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2013 Global Hunger Index Launch Event IFPRI Presentation

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Presentation by Derek Headey, IFPRI at 2013 Global Hunger Index Launch event held at IFPRI on October 18, 2013. "The Challenge of Hunger: Building Resilience to Achieve Food And Nutrition Security".

Presentation by Derek Headey, IFPRI at 2013 Global Hunger Index Launch event held at IFPRI on October 18, 2013. "The Challenge of Hunger: Building Resilience to Achieve Food And Nutrition Security".


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  • Global averages mask dramatic differences among regions and countries.Compared with the 1990 score, the 2013 GHI is 23 percent lower in Africa south of the Sahara,34 percent lower in South Asia, and28 percent lower in the Near East and North Africa.Progress in East and Southeast Asia and Latin America and the Caribbean was even more remarkable, where GHI scores feel by 50 percent or more.
  • The lower the intensity of the shock, the more likely the household, community, or system will be able to resist it effectively, absorbing its impacts without major changes. A somewhat larger shock or stressor may require incremental adaptive changes, such as new farming techniques or taking out loans.Much larger shocks may warrant even bigger changes that permanently alter the system or structure in question. For example, droughts in the Horn of Africa may push people out of pastoralism and into sedentary agriculture or urban occupations because they can no longer rebuilt their herds.
  • This slide shows how in theory three hypothetical African pastoral communities fare before, during, and after drought.Community A is relatively resilient. It has three assets that make it resilient:A large cattle herd (large enough to rebuild after drought)The ability to graze and water its animals over a large and diverse geographical area gives it the adaptive capacity to move its animals to less drought-affected areas (changing its migration routes, if needed)Remittances sent home from communitiy members who left to work in the capital city after earlier droughts have increased the community’s transformative capacity. Community B is on the path to increasing vulnerability.This community is less able to absorb the impacts of the drought by moving cattle and rebuilding its herd. It may resort to violence to acquire herds, grazing land, and water resources of other groups.Community C is becoming even poorer and more vulnerable.When drought strikes, this community does not have many options. It has a much smaller herd and more limited grazing and watering mobility (reduced by a mix of land enclosures, tribal conflict, and irrigation developments). It becomes dependent on emergency relief and members switch to a new, less lucrative livelihood.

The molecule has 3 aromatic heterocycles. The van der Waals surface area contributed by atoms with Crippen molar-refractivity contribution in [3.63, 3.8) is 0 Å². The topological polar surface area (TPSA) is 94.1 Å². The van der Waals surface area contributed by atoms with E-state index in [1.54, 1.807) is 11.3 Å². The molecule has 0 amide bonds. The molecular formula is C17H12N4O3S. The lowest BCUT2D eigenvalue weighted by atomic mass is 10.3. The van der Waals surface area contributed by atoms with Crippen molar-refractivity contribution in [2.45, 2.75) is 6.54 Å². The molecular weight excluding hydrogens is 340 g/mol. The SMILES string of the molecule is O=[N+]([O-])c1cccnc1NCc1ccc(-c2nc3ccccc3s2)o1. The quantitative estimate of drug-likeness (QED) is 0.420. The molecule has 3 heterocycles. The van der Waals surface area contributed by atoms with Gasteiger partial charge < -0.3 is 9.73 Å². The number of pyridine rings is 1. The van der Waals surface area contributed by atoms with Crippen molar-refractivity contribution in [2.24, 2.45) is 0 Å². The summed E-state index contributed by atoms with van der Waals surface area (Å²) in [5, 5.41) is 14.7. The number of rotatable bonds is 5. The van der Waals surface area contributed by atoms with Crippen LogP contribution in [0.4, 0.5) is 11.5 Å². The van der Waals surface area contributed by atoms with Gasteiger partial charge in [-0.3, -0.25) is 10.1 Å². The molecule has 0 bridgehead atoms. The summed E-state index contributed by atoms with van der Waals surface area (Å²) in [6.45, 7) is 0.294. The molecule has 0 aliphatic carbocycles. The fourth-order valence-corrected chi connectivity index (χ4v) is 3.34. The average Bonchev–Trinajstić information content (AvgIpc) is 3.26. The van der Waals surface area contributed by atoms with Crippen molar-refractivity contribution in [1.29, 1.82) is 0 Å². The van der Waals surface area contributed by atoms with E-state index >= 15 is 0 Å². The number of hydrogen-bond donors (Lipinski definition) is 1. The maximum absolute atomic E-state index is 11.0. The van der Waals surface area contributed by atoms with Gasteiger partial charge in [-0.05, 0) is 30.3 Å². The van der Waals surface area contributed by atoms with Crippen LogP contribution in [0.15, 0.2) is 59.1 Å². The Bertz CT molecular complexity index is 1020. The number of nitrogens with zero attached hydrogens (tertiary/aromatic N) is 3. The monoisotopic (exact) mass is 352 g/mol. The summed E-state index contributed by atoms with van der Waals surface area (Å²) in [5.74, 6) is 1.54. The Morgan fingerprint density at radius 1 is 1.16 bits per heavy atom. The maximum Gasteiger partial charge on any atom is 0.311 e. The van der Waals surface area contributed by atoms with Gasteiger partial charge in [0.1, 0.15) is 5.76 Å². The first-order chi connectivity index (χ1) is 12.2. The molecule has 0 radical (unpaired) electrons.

• Are there gaps in strategies? Is there the right balance between preventative measures and cures? Are agencies and partnerships structured in the best possible way? Do we need to scale up safety nets?
  • Yes, we have early warning systems of a sort
  • Food aid receipts can be used as a proxy for resilience. Whereas food aid receipts remain high in the Horn of Africa and the Sahel, successes in Bangladesh, Malawi, and Zambia show that building resilience within a generation is a real possibility.The data reflect the standard narrative of “permanent crisis” in the Sahel and the Horn of Africa, where food aid receipts were roughly as large in 2008-2011 as they were about 20 years ago.In contrast, Malawi and Zambia have seen improvements in recent years due in part to controversial fertilizer subsidy programs that expanded maize production.Bangladesh has made great progress in reducing its dependency on food aid.Its 85% drop in food aid receipts from the early 1990s to 2008-2011 is consistent with the country’s dramatic economic and social achievements, which include rapid agricultural growth (through new crop varieties and other modern inputs), sharp reductions in fertility rates, dramatic expansion of education (especially for females), a microfinance revolution, and sustained job creation outside agriculture.While we have much to learn about why some vulnerable regions make so little progress, some shock-prone countries seems to have advanced. SSuccess stories like Bangladesh, Malawi, and Zambia show that building individual, community, and national resilience within a generation is a real possibility.
  • Transcript

    • 1. 2013 GLOBAL HUNGER INDEX The Challenge of Hunger BUILDING RESILIENCE TO ACHIEVE FOOD AND NUTRITION SECURITY
    • 2. Why a Global Hunger Index? • To capture different dimensions of hunger • To raise awareness of regional and country differences in hunger • To show progress over time • To help learn from successes and failures • To provide incentives to act • To focus on one major hunger-related topic every year